Smooth ride at 300km/h

Serious shocks need serious shock absorption, in space as well as on the ground. Now high-performance racing cars are driving more smoothly on space-ready rubber from ESA spacecraft.

Toulon-based French company SMAC specialises in finely tuned rubber formulations that cushion sensitive machinery everywhere, from space to the racetrack.

“They’re very high-damping materials,” says CEO Philippe Robert. “They have been used in everything from space missions to aeronautics and even auto racing.”

In space, special SMAC materials are used to reduce pyrotechnic shocks – basically, the explosions that jolt a satellite when it’s launched atop a rocket or when explosive couplings release.

"When you have pyro-bolts or any pyrotechnic device, they create a lot of energy in a very short time,” Philippe says. “Engineers are concerned you could break sensitive items with a high-frequency shock.”

Another way the special materials are used in orbit is to eliminate the tiny vibrations caused by a satellite’s moving parts. Such vibrations might throw off the measurements of a sensitive device or result in blurry images of the cosmos.

“If you have very high-accuracy cameras, you don’t want them disturbed by the vibrations from electric motors,” Philippe says.

ESA has worked with SMAC to develop damping technology for the Agency’s Expert reentry test craft and the solar array of the Automated Transfer Vehicle responsible for resupplying the International Space Station.

“Expert used the anti-vibration mounts or dampers on three different sets of equipment: the inertial measurement unit, the power control and distribution unit, and the beacon,” notes Anthony Thirkettle, Expert Principal Mechanical Engineer in ESA.

“They reduce the mechanical loads coming from the launcher to levels that the equipment was designed and qualified for.”

Space expertise improves car performance

Based on the knowhow from developing Smactane certified by ESA for use in space, the company has produced other rubber materials for non-space applications.

Smacbump is being used to rocket Formula 1 cars along the world’s racetracks. The exact composition of both types, Philippe says, is proprietary.

The 650 kg high-performance machines sometimes drive 800 km in a race weekend, exceeding 300 km/h. The high stresses and speeds also make them ideal testbeds for any high technology, including the materials developed by SMAC.

“With our rubber parts, they get better performance and better tuning,” Philippe says. “It’s costly, but it appears it is a very important part in terms of the handling of the car.”

Matt Hill, the rig test manager at Caterham F1 Team, says his team cuts and shapes pieces of Smacbump rubber to make ‘bump stops’ for the cars’ suspensions: “It’s difficult to find a regular rubber which is so good in terms of durability and also has the curves and shapes we need. The Smacbump rubber stiffness can be tuned to suit the suspension of the car.”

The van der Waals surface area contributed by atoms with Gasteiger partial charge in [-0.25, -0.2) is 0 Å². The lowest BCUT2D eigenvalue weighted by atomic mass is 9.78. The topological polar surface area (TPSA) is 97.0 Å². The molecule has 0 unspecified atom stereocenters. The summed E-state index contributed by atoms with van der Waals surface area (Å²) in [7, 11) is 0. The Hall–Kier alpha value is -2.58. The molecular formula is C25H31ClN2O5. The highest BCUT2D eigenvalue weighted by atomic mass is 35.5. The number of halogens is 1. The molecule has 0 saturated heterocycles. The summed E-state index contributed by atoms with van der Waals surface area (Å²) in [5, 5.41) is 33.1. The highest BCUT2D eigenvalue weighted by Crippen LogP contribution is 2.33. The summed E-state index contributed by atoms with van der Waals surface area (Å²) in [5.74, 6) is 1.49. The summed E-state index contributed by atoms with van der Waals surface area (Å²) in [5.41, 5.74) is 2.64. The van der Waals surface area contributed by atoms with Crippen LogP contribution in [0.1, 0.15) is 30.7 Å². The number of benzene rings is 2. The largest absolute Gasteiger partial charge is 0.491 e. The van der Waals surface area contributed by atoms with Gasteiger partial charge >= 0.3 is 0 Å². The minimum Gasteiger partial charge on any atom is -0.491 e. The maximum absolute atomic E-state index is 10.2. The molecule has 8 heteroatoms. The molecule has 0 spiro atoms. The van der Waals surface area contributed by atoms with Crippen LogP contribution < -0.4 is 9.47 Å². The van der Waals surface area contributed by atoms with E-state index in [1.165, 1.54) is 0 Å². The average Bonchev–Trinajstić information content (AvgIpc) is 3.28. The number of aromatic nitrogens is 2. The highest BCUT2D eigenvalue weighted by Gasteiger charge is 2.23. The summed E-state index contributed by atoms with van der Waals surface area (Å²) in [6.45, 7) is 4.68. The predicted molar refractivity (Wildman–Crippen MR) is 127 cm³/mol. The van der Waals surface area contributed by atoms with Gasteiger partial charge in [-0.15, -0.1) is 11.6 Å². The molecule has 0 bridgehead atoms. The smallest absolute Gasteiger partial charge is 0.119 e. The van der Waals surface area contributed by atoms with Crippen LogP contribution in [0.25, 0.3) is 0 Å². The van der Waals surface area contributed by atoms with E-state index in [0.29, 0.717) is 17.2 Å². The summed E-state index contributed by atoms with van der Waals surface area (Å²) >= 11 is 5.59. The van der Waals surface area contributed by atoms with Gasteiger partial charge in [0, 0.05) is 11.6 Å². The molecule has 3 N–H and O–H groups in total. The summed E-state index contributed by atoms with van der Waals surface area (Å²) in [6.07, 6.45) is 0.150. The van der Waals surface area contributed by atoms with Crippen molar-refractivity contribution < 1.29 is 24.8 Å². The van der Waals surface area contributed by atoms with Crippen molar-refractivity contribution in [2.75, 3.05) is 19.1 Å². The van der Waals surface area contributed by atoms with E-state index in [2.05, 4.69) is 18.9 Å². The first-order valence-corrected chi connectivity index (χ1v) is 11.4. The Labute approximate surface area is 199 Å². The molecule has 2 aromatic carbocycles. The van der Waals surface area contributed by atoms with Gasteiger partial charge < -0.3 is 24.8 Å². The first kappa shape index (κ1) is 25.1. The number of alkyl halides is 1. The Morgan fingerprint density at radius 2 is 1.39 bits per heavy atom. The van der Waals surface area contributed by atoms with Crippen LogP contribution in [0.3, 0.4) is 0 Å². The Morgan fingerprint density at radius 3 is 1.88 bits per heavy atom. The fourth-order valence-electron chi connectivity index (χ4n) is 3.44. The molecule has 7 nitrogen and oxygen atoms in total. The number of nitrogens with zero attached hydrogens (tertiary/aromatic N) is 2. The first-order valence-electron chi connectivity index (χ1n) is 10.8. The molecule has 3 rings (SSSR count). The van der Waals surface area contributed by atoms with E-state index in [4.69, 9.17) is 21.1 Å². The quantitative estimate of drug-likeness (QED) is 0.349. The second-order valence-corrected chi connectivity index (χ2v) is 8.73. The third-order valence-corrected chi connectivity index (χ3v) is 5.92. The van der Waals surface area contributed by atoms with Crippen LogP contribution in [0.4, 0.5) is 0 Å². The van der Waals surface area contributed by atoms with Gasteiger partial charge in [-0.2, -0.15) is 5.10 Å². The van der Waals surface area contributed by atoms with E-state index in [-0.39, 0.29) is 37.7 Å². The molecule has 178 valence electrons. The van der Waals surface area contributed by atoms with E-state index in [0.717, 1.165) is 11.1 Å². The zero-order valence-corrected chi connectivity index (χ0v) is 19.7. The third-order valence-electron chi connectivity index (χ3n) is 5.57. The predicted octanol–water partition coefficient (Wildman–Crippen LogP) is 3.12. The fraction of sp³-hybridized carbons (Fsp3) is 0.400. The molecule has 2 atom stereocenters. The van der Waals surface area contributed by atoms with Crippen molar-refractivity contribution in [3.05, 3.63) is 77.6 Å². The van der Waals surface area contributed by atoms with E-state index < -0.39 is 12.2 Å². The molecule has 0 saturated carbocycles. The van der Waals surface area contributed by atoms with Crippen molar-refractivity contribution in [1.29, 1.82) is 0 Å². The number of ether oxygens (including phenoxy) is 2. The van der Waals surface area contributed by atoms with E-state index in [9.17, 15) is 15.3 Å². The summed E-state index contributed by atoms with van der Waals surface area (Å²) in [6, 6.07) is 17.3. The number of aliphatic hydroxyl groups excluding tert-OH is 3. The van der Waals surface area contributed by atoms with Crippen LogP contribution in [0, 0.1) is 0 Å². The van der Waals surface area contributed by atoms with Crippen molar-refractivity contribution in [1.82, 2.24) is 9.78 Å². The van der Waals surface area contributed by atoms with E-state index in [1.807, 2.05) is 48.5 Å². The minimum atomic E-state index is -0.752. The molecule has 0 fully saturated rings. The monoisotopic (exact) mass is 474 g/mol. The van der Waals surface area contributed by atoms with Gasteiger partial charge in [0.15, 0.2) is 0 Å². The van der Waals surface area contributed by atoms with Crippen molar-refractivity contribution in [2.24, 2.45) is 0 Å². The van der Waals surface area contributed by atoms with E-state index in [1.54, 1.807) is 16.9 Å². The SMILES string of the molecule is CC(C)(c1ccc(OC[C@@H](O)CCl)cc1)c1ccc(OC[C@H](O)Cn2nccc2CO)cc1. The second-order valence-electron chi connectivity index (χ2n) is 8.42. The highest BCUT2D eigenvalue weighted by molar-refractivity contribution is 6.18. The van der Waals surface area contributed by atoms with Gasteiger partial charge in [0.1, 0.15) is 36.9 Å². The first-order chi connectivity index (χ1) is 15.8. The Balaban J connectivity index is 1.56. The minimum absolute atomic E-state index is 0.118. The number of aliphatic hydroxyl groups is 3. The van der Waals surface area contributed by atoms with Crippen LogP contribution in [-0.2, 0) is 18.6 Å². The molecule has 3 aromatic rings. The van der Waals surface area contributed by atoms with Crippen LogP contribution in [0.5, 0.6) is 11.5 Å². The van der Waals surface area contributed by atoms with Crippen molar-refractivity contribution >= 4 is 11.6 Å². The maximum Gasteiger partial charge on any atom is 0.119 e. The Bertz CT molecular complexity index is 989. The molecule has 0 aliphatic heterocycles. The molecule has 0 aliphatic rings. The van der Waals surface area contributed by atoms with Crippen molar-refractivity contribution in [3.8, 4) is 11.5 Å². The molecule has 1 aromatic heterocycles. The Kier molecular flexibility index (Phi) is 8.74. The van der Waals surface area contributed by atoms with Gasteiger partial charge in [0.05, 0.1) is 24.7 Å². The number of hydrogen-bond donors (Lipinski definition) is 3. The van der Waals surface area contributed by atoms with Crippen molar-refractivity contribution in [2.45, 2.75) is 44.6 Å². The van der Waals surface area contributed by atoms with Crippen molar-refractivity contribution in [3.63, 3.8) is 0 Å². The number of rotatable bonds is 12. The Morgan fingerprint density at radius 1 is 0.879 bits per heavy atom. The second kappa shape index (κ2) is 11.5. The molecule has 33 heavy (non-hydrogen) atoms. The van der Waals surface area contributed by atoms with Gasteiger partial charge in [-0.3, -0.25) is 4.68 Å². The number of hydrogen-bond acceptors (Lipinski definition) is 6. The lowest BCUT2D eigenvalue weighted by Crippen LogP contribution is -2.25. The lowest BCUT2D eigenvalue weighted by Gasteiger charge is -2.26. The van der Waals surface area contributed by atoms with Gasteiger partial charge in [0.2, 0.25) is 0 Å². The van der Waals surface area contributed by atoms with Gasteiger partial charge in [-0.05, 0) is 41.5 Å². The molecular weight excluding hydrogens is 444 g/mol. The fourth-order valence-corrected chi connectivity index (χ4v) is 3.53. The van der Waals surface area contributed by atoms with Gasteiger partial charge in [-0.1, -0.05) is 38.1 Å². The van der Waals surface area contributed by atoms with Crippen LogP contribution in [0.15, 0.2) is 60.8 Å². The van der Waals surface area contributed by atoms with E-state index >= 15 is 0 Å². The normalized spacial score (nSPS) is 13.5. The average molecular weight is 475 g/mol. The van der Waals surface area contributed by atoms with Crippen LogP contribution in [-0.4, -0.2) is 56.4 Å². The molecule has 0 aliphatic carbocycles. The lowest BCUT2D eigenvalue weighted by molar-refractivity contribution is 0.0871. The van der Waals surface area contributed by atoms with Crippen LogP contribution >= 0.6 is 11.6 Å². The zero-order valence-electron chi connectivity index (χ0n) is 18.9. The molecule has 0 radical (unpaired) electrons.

While a normal road car might use bump stops just to make sure the suspension doesn’t bottom out over a particularly nasty jolt, on Formula 1 cars Smacbump’s performance lets it become part of the suspension itself.

“The suspension system is made up of many complex components, all designed to work together to produce maximum mechanical grip from the tyres available,” he says.

“Even at 300 km/h, the car will be sitting on Smacbump rubber. It’s an integral part of the system.”

ESA-work opened new businesses

“The collaboration with ESA allowed SMAC to improve their production process and develop a new range of damping technology products,” explains Claude-Emmanuel Serre, Project Manager at Tech2Market, the French broker in ESA’s Technology Transfer Programme supporting spin-off from ESA space programmes.

“And the ESA qualification of Smactane gave the company a good opportunity to develop the business and convince new clients for non-space applications.”

SMAC’s development of the space-qualified Smactane has today resulted in products for vibration damping in aeronautics, industrial production, structures and high-performance cars.

ESA’s Technology Transfer Programme Office (TTPO)

The main mission of ESA's Technology Transfer Programme is to facilitate the use of space technology and systems for non-space applications, demonstrating the benefit of the European space programmes to the citizens.

TTPO is responsible for defining the overall approach and strategy for the transfer of space technologies and systems, including the incubation of start-up companies at ESA’s seven Business Incubation Centres in the Netherlands, Italy, Germany, the UK and Belgium.

TTPO has initiated as a limited partner the Open Sky Technology Fund, a €100 million venture fund that invests in start-ups using space technology.

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